Retail sales rose 0.1% in August, according the latest monthly report from the U.S. Commerce Department's Census Bureau. The figures (which excluded sales from auto dealers, gas stations, building materials and food services) were the weakest showing in several months and one that missed expectations.
Rising fuel prices may have slowed spending, as gas station sales rose 20.3% year over year and 1.7% from July. E-commerce continued to outpace the overall industry, growing 10.4% year over year and 0.7% from last month, according to the government's report.
By sector, department store sales fell 1% from July and 0.7% year over year; apparel sales fell 1.7% from July but rose 6.3% year over year; and furniture store sales fell 0.3% from July but rose 3.5% year over year. Other retailers fared better last month, as health and personal care sales rose 0.5% from July and 4.9% year over year; electronics and appliance sales rose 0.4% from July and 3.9% year over year; and home improvement sales were flat from July and rose 3.3% year over year.
Despite the disappointment, most observers shrugged off the government's lower retail sales tally for August, noting that the economy's fundamentals remain strong.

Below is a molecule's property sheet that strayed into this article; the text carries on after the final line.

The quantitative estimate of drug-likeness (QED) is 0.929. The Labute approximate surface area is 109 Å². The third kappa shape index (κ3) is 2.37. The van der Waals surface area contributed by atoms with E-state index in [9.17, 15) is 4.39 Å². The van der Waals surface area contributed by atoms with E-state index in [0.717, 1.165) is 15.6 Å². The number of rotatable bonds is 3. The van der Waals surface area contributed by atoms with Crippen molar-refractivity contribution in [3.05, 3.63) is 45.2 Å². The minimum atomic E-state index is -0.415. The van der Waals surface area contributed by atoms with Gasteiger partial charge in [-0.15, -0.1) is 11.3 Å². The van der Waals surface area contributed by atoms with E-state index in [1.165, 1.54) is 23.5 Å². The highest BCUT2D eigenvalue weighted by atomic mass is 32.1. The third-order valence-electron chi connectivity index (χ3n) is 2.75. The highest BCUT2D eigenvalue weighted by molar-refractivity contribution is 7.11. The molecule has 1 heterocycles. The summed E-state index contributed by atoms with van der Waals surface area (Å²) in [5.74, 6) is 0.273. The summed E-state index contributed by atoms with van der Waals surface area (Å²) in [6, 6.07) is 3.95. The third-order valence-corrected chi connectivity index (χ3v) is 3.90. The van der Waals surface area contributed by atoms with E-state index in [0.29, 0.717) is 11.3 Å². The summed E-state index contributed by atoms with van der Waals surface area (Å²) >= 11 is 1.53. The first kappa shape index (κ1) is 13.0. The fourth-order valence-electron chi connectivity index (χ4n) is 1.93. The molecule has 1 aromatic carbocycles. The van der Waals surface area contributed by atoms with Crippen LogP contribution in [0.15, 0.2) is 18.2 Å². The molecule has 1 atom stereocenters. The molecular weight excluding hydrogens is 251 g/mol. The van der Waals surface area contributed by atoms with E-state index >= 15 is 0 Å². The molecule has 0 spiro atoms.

"Although the retail sales growth of 0.1% for August reported by the U.S. Department of Commerce today was lower than expected, 2018 has demonstrated a strong sales growth trend year to date," Moody's Vice President Mickey Chadha said in comments emailed to Retail Dive. Chadha, pointing to "record low unemployment and rising consumer confidence," noted that sales so far have come in at the high end of Moody's forecasts.
Predictions of an ongoing favorable sales trend is backed up by the National Retail Federation, which last week reported that the three-month moving average was also up 4.9% year over year. Many of the same elements of the economy that are keeping consumers buoyant, including low unemployment and rising wages, along with emerging headwinds like rising freight and fuel prices, are likely to cause the Fed to raise interest rates later this year. That could rein in spending further.
But even with that possibility, it seems to be all systems go as retailers head into the holidays. "Consumers are still in the driver's seat,” NRF Chief Economist Jack Kleinhenz said in a statement. "Clearly, household spending is resilient and a contributor to third-quarter GDP growth.” Of greater concern than rising interest rates is uncertainty around tariffs, which Kleinhenz said "is creating anxiety and could fuel material changes in consumer spending.”
Joe Brusuelas, chief economist with global accountancy RSM, agrees. "The major headwind at this point is a possible disruption to prices linked to tariffs," he told Retail Dive in an email. "In our estimation, should the administration follow through this month or next with an additional $200 billion in import taxes on Chinese goods, that would create quite the dilemma for retail firms: accept margin compression or attempt to pass price increases downstream."
Still, the trajectory of retail sales this year, despite numerous store closures, indicates a strong holiday showing, according to Coresight Research. Coresight estimates that holiday sales for retailers in November and December could increase 4% over last year, to $720 billion in 2018.